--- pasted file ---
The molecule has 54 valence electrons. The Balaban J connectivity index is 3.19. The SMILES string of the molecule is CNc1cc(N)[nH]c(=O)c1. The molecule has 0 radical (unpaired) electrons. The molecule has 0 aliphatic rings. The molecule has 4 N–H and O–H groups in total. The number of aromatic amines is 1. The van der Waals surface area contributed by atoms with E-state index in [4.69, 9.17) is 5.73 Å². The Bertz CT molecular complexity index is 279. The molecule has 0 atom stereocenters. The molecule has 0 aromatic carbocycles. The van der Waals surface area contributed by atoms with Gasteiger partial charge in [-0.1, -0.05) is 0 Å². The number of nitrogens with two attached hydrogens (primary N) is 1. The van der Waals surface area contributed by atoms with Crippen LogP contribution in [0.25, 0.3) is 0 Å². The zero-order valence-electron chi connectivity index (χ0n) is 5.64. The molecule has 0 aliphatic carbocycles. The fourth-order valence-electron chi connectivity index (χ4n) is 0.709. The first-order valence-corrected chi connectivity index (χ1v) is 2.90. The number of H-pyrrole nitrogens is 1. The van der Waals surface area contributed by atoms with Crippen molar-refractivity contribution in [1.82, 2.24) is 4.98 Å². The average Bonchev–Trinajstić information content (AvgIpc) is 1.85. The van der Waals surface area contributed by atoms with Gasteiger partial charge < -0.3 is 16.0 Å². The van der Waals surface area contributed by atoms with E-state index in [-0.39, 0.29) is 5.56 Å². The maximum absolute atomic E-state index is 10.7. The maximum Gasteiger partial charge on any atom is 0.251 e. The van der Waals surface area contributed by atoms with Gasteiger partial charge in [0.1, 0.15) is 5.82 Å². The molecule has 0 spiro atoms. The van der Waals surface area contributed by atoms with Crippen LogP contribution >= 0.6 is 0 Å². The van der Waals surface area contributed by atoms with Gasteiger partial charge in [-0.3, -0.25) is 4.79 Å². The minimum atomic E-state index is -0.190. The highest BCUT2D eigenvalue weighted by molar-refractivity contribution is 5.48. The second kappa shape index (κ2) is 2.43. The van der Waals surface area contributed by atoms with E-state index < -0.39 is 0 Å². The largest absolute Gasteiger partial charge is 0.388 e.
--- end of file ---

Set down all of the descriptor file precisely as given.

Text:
The molecule has 54 valence electrons. The Balaban J connectivity index is 3.19. The SMILES string of the molecule is CNc1cc(N)[nH]c(=O)c1. The molecule has 0 radical (unpaired) electrons. The molecule has 0 aliphatic rings. The molecule has 4 N–H and O–H groups in total. The number of aromatic amines is 1. The van der Waals surface area contributed by atoms with E-state index in [4.69, 9.17) is 5.73 Å². The Bertz CT molecular complexity index is 279. The molecule has 0 atom stereocenters. The molecule has 0 aromatic carbocycles. The van der Waals surface area contributed by atoms with Gasteiger partial charge in [-0.1, -0.05) is 0 Å². The number of nitrogens with two attached hydrogens (primary N) is 1. The van der Waals surface area contributed by atoms with Crippen LogP contribution in [0.25, 0.3) is 0 Å². The zero-order valence-electron chi connectivity index (χ0n) is 5.64. The molecule has 0 aliphatic carbocycles. The fourth-order valence-electron chi connectivity index (χ4n) is 0.709. The first-order valence-corrected chi connectivity index (χ1v) is 2.90. The number of H-pyrrole nitrogens is 1. The van der Waals surface area contributed by atoms with Crippen molar-refractivity contribution in [1.82, 2.24) is 4.98 Å². The average Bonchev–Trinajstić information content (AvgIpc) is 1.85. The van der Waals surface area contributed by atoms with Gasteiger partial charge < -0.3 is 16.0 Å². The van der Waals surface area contributed by atoms with E-state index in [-0.39, 0.29) is 5.56 Å². The maximum absolute atomic E-state index is 10.7. The maximum Gasteiger partial charge on any atom is 0.251 e. The van der Waals surface area contributed by atoms with Gasteiger partial charge in [0.1, 0.15) is 5.82 Å². The molecule has 0 spiro atoms. The van der Waals surface area contributed by atoms with Crippen LogP contribution >= 0.6 is 0 Å². The van der Waals surface area contributed by atoms with Gasteiger partial charge in [-0.3, -0.25) is 4.79 Å². The minimum atomic E-state index is -0.190. The highest BCUT2D eigenvalue weighted by molar-refractivity contribution is 5.48. The second kappa shape index (κ2) is 2.43. The van der Waals surface area contributed by atoms with E-state index < -0.39 is 0 Å². The largest absolute Gasteiger partial charge is 0.388 e.